Chemical Engineering Team Produce On-step Biofuel Process
Shawn Wasserman posted on November 20, 2014 |
Researchers at Purdue produce catalyst for scalable biofuel production.

H2Bioil process is a portable, single stage reaction producing liquid biofuel from any biomass. Image courtesy of Prof. Agrawal.

A chemical engineering team at Purdue University has discovered a method to produce biofuel from all biomass in a portable, single stage and scalable process. Rakesh Agrawal, Winthrop E. Stone Distinguished Professor of Chemical Engineering, has reported that his team has filed a patent application and has demonstrated the method in his lab.

"The demonstration is a step toward commercialization … Because the process can produce hydrocarbons in a single tandem step, it clearly has a potential to have a positive impact on the biofuels sector," explained Prof. Agrawal.

Thanks to a new platinum-molybdenum catalyst, Prof. Agrawal’s team has developed the process they dubbed fast-hydropyrolysis-hydrodeoxygenation, or H2Bioil (H Two Bio Oil) for short. Using a biomass-processing reactor, designed after rocket technology, hydrogen is added to a mix of biomass. The feed is processed in the reactor under high pressure and a fast heating rate of 500  ͦ C/s (900  ͦ F/s) to produce various hydrocarbons.

Prof Agrawal said, "The successful lab-scale demonstration of the H2Bioil concept paves the way for rapid conversion of biomass species to liquid fuel and chemicals … Furthermore, we envision that the process can be built on a distributed scale for widespread use. Ultimately, with proper design, this concept is amenable to providing mobile plants that could be transported from one biomass-available site to another."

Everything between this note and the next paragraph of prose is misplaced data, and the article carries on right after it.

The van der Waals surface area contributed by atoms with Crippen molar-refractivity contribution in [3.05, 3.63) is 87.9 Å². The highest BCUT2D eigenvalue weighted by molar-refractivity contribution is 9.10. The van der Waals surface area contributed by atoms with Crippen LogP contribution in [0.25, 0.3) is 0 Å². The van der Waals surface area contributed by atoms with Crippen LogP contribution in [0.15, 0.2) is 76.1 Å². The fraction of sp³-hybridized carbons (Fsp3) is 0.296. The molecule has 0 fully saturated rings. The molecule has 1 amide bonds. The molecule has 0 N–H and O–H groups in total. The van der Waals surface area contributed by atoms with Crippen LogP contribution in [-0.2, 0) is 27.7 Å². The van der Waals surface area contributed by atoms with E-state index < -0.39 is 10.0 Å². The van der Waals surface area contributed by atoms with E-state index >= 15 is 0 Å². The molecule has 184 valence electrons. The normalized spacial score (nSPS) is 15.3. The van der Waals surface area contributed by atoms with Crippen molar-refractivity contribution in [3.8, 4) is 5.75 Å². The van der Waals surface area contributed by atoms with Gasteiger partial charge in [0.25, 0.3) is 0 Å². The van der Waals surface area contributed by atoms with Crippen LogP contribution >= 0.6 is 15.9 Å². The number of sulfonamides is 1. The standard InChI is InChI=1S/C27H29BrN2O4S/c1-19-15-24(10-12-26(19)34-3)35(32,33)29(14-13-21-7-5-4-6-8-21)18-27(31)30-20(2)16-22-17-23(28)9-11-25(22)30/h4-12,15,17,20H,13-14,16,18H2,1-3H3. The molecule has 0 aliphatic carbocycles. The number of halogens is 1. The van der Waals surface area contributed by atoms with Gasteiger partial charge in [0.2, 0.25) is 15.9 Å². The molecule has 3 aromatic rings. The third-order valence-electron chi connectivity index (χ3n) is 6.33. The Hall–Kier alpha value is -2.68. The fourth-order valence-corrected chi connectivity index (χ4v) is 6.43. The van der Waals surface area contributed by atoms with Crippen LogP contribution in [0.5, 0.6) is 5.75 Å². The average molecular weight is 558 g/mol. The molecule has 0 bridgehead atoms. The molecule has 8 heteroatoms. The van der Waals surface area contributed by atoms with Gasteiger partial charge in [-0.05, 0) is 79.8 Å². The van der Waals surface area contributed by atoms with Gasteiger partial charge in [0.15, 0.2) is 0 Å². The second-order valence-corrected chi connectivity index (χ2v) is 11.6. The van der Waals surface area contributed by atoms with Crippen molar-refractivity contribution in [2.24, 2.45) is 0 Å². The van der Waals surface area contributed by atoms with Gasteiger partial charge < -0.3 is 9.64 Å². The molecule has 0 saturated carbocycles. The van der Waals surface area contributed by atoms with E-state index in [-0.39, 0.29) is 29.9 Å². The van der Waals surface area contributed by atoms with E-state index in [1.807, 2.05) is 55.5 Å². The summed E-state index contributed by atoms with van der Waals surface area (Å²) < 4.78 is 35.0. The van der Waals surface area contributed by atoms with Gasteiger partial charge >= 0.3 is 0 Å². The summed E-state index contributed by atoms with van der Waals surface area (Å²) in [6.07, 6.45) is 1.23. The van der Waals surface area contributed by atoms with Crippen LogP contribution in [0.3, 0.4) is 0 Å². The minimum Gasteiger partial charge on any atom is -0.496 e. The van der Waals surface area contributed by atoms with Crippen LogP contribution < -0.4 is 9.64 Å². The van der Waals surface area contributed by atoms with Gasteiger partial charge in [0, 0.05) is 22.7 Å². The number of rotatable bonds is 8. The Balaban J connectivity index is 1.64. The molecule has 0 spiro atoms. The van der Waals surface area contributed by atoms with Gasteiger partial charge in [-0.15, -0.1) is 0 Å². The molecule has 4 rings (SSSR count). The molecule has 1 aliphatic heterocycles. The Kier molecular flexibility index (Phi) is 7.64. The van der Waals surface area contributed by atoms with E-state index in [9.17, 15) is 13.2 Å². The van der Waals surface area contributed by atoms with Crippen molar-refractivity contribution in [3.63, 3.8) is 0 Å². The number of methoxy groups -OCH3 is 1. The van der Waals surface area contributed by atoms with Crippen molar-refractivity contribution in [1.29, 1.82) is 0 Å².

As the technology is envisioned to be portable, it will bypass a major financial limitation to many biofuel production scenarios, the transportation of the biomass. The transportation of liquid fuel is much more economical than the transport of bulk volume biomass. Therefore, by bringing the bioreactor to the biomass, the process is more economically feasible. The liquid product can then be transported to refineries much like traditional petroleum fuels.

Furthermore, the team has tested wood chips, corn stover, switch grass, wheat straw, rice husks, cellulose and poplar wood indicating that the process can use more biomass feed than many competing technologies.

“Critical to the technology is a new platinum-molybdenum catalyst and design of the hydropyrolysis reactor system. The new method offers advantages over conventional technologies because it produces biofuel from all biomass as opposed to a portion of the biomass such as cellulose or lignin only,” added Prof. Agrawal.

H2CAR process previously produced by Prof. Agrawal’s team is a two stage reaction. Image courtesy of Prof. Agrawal.

This isn’t the first biomass to liquid fuel breakthrough from Prof. Agrawal’s team. Earlier, they discovered a method called the "hybrid hydrogen-carbon process," or H2CAR. However, this was a two stage approach producing Syngas, which could then be processed into a liquid fuel.



For more information read the Green Chemistry journal or watch the video below.

Source Purdue Images courtesy of Prof. Rakesh Agrawal.

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